The ability to embed links and drive traffic from Pinterest has become its biggest advantage. Instagram is also known for this type of imagery promotion but lacks the ability to embed links. These links are what helps drive sales through Pins and Repins. Because of this Pinterest has become more and more commercialized with brands driving content over everyday users.

Pinterest is fully on board with catering to companies and brands as this drives their own revenue. They offer free analytical tools to help businesses see what is and is not working with their Pins. New features allows for users to shop directly for products from Pins, Boards, Search, and Style Guides. Companies can also promote pins as Ads. While you cannot turn off ads completely you can hide or block the advertiser’s Pinterest profile.

#3 Personal Brand

According to Wikipedia, personal branding is: the practice of marketing people and their careers as brands. It is an ongoing process of developing and maintaining a reputation and impression of an individual, group, or organization.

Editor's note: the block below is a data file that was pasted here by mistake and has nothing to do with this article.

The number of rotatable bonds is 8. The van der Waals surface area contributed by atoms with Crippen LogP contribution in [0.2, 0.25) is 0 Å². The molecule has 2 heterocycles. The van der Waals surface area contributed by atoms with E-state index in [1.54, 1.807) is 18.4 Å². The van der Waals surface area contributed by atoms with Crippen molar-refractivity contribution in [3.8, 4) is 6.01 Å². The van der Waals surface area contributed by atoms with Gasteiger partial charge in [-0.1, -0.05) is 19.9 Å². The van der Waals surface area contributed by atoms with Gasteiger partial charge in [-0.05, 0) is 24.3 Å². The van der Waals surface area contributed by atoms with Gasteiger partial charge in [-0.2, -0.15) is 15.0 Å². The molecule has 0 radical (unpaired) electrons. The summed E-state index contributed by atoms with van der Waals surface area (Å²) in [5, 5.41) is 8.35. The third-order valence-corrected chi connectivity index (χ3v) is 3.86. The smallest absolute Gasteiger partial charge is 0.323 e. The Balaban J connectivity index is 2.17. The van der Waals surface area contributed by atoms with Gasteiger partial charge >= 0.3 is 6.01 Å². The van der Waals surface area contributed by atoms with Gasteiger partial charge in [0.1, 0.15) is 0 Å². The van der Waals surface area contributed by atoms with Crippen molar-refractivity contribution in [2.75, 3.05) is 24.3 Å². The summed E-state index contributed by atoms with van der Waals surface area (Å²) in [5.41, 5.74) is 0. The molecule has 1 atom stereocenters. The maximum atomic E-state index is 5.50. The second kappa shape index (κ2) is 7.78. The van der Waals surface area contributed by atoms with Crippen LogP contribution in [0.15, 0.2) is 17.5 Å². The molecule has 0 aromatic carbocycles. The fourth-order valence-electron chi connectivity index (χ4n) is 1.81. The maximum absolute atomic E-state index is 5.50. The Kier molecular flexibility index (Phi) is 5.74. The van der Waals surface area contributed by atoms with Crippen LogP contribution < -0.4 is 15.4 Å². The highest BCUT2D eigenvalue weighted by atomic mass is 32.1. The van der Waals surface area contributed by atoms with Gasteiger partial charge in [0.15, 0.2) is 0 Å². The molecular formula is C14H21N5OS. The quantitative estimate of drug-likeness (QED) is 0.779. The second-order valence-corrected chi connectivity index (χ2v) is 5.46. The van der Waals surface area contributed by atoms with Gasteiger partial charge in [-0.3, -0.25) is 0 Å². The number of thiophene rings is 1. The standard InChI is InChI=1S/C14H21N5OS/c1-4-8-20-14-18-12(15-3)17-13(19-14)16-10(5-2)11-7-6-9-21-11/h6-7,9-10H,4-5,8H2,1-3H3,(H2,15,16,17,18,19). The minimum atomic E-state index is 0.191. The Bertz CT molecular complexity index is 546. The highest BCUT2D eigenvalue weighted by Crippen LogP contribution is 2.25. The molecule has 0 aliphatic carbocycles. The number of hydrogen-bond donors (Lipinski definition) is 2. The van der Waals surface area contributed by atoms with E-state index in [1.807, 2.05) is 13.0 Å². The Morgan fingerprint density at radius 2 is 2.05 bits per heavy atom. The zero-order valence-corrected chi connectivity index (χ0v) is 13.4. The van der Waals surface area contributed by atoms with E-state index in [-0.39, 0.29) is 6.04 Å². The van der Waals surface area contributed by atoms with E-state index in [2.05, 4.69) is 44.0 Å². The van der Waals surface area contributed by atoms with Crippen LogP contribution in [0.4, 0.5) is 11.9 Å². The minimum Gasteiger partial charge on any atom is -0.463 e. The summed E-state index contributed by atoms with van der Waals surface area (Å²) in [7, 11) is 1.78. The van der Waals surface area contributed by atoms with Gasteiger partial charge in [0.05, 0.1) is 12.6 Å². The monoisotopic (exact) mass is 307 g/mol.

Although early Pinterest etiquette discouraged self-promotion, the culture of personal branding has now found a solid home within Pinterest. By connecting with other social sites like YouTube, Etsy, and Instagram, your shared personal content can easily establish your “brand.”

One thing is for sure: self-promotion can be exhausting. Facebook COO, Sheryl Sandberg, when asked in an interview, discouraged the trend of “personal branding” saying: “Crest has a brand. Perrier has a brand. People are not that simple. When we are packaged, we’re ineffective and inauthentic.” Definitely a thought worth acknowledging.

#4 Addictive? Dangerous?

According to 2019 Statista results, Pinterest has the second highest average time per session (5.06 minutes), second only to TikTok (at 10.85 minutes). Rival counterpart Instagram average session time is only 2.95 minutes. While these numbers do not definitively identify Pinterest’s addictive nature, several other features point to this strong potential:

  • Design: beautifully curated pictures where comments are minimized and stacked – just enough to pique interest and keep you scrolling
  • Scrolling: those who love inspiration but are tired of traditional sharing on social media can find refuge in scrolling Pinterest for ideas rather than stalking.